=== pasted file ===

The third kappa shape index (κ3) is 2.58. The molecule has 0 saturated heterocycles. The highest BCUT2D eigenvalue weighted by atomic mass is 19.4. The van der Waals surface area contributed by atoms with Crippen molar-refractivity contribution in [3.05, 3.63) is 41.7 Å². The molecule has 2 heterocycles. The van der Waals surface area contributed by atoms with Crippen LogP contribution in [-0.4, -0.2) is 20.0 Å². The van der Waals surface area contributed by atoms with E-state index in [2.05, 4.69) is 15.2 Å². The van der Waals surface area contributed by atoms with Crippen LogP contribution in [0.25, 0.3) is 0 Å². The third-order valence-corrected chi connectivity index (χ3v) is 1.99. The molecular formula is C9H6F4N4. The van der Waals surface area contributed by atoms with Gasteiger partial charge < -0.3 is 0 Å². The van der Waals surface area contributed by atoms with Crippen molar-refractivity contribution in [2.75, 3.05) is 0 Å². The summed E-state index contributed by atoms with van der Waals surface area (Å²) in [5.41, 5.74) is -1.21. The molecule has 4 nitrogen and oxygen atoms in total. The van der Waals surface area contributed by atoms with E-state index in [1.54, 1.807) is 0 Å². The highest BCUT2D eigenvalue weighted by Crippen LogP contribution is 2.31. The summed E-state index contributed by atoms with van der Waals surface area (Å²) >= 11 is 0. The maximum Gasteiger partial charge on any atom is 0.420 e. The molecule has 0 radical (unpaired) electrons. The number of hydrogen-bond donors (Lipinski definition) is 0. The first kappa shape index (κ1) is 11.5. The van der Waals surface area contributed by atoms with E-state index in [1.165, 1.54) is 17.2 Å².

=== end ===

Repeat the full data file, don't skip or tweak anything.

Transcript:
The third kappa shape index (κ3) is 2.58. The molecule has 0 saturated heterocycles. The highest BCUT2D eigenvalue weighted by atomic mass is 19.4. The van der Waals surface area contributed by atoms with Crippen molar-refractivity contribution in [3.05, 3.63) is 41.7 Å². The molecule has 2 heterocycles. The van der Waals surface area contributed by atoms with Crippen LogP contribution in [-0.4, -0.2) is 20.0 Å². The van der Waals surface area contributed by atoms with E-state index in [2.05, 4.69) is 15.2 Å². The van der Waals surface area contributed by atoms with Crippen LogP contribution in [0.25, 0.3) is 0 Å². The third-order valence-corrected chi connectivity index (χ3v) is 1.99. The molecular formula is C9H6F4N4. The van der Waals surface area contributed by atoms with Gasteiger partial charge < -0.3 is 0 Å². The van der Waals surface area contributed by atoms with Crippen molar-refractivity contribution in [2.75, 3.05) is 0 Å². The summed E-state index contributed by atoms with van der Waals surface area (Å²) in [5.41, 5.74) is -1.21. The molecule has 4 nitrogen and oxygen atoms in total. The van der Waals surface area contributed by atoms with E-state index in [1.54, 1.807) is 0 Å². The highest BCUT2D eigenvalue weighted by Crippen LogP contribution is 2.31. The summed E-state index contributed by atoms with van der Waals surface area (Å²) >= 11 is 0. The maximum Gasteiger partial charge on any atom is 0.420 e. The molecule has 0 radical (unpaired) electrons. The number of hydrogen-bond donors (Lipinski definition) is 0. The first kappa shape index (κ1) is 11.5. The van der Waals surface area contributed by atoms with E-state index in [1.165, 1.54) is 17.2 Å².